Yesterday was my first official morning at Kirtipur Hospital. It started with an 8am roll call with Dr Rai and his team of surgeons in the Burn/Plastic Surgery Unit, which included practice runs of two presentations that the team were working on. It turned out to be a great morning for me to learn more about the Burn Unit and its statistics since 2014.
Items that stood out most to me:
- Most of the patients who end up at Nepal Cleft Lip & Burn Center are NOT from Kathmandu Valley. This means they have had treatment elsewhere and were referred to Kirtipur Hospital because they either have no money (or run out of money) to pay for treatment or that their case has become too complicated for the local hospital. Their recovery is also compromised because of the delay of proper care.
- Many patients have developed some form of antibiotic resistance.
- Patient/community education about medical care is still very retarded eg when a patient it put on a ventilator, the family just assumes that they are about to die; and, the skin bank has only had 1 donation this year despite presentations to the local Lions and Rotary Clubs.
I had expected to be just in the physical therapy clinic/room but at 9am we started rounds at the Burn Unit. There were new patients who were admitted during the festival days and the doctors and physios had yet to assess them.
The patients I had an opportunity to work with:
- 16 year old girl with an open fracture on her pinkie on her right hand with part of the palm missing. She was walking along the road when she got her hand stuck in a tractor (scarily, not an unusual occurrence in Nepal). She had gone to another local hospital where they inserted a Kirschner wire (in the wrong direction, which limited her range of motion in the wrist) and had put the entire hand and forearm in a cast. The other hospital had told her they were planning on amputating her hand. Nonetheless, she was discharged and sent to Kirtipur Hospital because her family had no money for her treatment. There was no need to amputate as she had good sensation and movement around the fracture and open wound. The surgeons were also going to remove and replace the Kirschner wire correctly. Post-op the plan was to put her in a cast only from palm to forearm so that she could still move her finger to maintain mobility.
- 80-something year old man with a history of COPD & cardiac issues who was struck by lightning (again, not unusual in Nepal). He was on oxygen because he was having difficulty breathing. He also looked highly dehydrated, despite IV hydration. His family had said he was unable to keep down fluids but they did make up some ORS when requested. We discovered that he was highly agitated and was just petrified by the whole medical establishment. We changed his posture and worked on his breathing and over the course of 10 minutes, his oxygen saturation went from 84% to 98% and he was able to keep down his ORS.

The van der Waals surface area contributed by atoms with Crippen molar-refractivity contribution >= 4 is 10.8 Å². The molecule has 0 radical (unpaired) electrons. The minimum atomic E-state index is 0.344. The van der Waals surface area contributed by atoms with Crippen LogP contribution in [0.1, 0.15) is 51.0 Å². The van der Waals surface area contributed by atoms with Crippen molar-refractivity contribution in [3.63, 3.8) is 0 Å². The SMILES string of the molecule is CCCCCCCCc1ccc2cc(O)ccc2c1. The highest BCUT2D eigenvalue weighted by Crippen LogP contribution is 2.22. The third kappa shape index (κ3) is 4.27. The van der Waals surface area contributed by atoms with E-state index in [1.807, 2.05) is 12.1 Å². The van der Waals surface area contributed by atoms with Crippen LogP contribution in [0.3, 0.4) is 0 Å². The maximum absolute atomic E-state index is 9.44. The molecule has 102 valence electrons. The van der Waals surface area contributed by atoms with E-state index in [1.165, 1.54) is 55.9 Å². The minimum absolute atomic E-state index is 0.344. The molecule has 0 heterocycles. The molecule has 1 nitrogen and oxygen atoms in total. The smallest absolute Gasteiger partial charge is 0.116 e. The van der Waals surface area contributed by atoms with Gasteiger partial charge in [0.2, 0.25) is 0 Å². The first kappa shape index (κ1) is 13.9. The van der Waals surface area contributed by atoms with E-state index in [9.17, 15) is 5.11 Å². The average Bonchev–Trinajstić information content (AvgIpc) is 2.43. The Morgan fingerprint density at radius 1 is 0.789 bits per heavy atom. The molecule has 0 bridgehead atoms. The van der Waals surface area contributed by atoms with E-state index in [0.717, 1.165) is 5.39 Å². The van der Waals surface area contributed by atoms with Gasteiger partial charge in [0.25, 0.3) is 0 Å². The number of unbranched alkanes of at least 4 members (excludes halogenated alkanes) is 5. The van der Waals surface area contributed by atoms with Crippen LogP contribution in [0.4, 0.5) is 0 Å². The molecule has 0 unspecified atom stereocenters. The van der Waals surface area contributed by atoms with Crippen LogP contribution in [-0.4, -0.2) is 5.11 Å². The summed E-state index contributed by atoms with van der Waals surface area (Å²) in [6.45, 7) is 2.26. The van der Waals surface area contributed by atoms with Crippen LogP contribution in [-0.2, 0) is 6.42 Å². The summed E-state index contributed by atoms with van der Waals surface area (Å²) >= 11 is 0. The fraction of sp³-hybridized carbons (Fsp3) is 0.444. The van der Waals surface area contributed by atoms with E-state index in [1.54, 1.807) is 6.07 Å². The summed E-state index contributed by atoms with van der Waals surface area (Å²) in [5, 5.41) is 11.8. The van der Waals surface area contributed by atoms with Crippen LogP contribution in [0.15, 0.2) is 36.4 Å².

- 20-something year old woman who was caught in a fire in her fabric shop with burns on her face, neck and hands. She was very responsive to receiving treatment and Mohan gave her hand mobility exercises.
- 39-year old male with electrical burns on his arms, legs, neck, throat & pec. Highly agitated, suspicious of care (was convinced that if he was touched or moved, he was going to come down with a fever) with antibiotic resistance. He had been at the hospital for nearly a month. Dr Rai has given his wife work helping with cleaning to help cover the cost of his continued care and medications.
Things to take into consideration for hospital care/stay in Nepal:
- At least 1 family member stays with the patient 24/7.
- The family is responsible for food and basic necessities.
- Especially at a hospital where the patient/family is far from home, the economic impact is devastating, despite having the ability to receive free surgery/treatment.
- Nepalis are extremely suspicious of Western medical care and are highly superstitious, so they usually arrive at the hospital in pain and petrified.
There was a man there in his 30s with major burns on his arms, legs, face, torso due to a cooking gas incident. The surgeons talked about getting skin grafts from his legs with the possibility of needing a living relative donor. I noticed that the surgeons kept using the term “male relative donor” and I asked if there was a cultural reason for only using a male relative. Yes, replied the surgeon; but not for the reasons I had imagined. I was reminded that females in Nepal are responsible for so much (cooking/cleaning/child care/paid labour) so it is impossible for them to be unable to complete their chores for 3 days post-op, so a male, who is not expected to do so much, is a better donor. Just when I think that Nepal had no more surprises for me, I still learn something new!